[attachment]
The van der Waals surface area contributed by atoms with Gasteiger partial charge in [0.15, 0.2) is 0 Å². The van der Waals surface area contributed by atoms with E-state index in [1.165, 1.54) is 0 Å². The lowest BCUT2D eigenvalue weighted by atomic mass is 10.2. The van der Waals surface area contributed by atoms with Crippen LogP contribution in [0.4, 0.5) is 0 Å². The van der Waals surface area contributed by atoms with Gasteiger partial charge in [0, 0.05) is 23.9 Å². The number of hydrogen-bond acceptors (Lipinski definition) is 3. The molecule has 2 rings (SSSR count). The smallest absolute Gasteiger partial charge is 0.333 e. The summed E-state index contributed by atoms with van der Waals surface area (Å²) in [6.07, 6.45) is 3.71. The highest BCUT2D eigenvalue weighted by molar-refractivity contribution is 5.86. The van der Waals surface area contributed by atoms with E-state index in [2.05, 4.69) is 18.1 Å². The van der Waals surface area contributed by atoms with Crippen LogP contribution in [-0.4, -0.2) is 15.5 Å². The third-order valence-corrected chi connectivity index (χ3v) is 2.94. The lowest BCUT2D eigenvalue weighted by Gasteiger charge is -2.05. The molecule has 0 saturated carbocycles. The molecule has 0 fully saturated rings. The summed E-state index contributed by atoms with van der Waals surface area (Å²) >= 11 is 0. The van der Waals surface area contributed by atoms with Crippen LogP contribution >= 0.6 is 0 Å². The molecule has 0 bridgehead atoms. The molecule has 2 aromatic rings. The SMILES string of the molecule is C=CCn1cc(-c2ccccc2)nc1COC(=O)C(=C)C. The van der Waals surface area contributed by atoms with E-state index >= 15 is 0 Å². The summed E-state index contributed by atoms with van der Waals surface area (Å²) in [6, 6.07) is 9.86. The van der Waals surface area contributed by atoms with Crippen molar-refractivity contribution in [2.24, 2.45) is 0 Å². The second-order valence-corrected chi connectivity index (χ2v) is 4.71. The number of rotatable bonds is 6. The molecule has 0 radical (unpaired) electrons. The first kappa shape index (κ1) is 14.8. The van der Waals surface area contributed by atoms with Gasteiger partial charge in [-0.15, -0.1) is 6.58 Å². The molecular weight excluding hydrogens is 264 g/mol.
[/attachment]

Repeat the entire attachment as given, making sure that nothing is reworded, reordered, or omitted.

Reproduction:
The van der Waals surface area contributed by atoms with Gasteiger partial charge in [0.15, 0.2) is 0 Å². The van der Waals surface area contributed by atoms with E-state index in [1.165, 1.54) is 0 Å². The lowest BCUT2D eigenvalue weighted by atomic mass is 10.2. The van der Waals surface area contributed by atoms with Crippen LogP contribution in [0.4, 0.5) is 0 Å². The van der Waals surface area contributed by atoms with Gasteiger partial charge in [0, 0.05) is 23.9 Å². The number of hydrogen-bond acceptors (Lipinski definition) is 3. The molecule has 2 rings (SSSR count). The smallest absolute Gasteiger partial charge is 0.333 e. The summed E-state index contributed by atoms with van der Waals surface area (Å²) in [6.07, 6.45) is 3.71. The highest BCUT2D eigenvalue weighted by molar-refractivity contribution is 5.86. The van der Waals surface area contributed by atoms with E-state index in [2.05, 4.69) is 18.1 Å². The van der Waals surface area contributed by atoms with Crippen LogP contribution in [-0.4, -0.2) is 15.5 Å². The third-order valence-corrected chi connectivity index (χ3v) is 2.94. The lowest BCUT2D eigenvalue weighted by Gasteiger charge is -2.05. The molecule has 0 saturated carbocycles. The molecule has 0 fully saturated rings. The summed E-state index contributed by atoms with van der Waals surface area (Å²) >= 11 is 0. The van der Waals surface area contributed by atoms with Crippen LogP contribution >= 0.6 is 0 Å². The molecule has 0 bridgehead atoms. The molecule has 2 aromatic rings. The SMILES string of the molecule is C=CCn1cc(-c2ccccc2)nc1COC(=O)C(=C)C. The van der Waals surface area contributed by atoms with E-state index >= 15 is 0 Å². The summed E-state index contributed by atoms with van der Waals surface area (Å²) in [6, 6.07) is 9.86. The van der Waals surface area contributed by atoms with Crippen molar-refractivity contribution in [2.24, 2.45) is 0 Å². The second-order valence-corrected chi connectivity index (χ2v) is 4.71. The number of rotatable bonds is 6. The molecule has 0 radical (unpaired) electrons. The first kappa shape index (κ1) is 14.8. The van der Waals surface area contributed by atoms with Gasteiger partial charge in [-0.15, -0.1) is 6.58 Å². The molecular weight excluding hydrogens is 264 g/mol.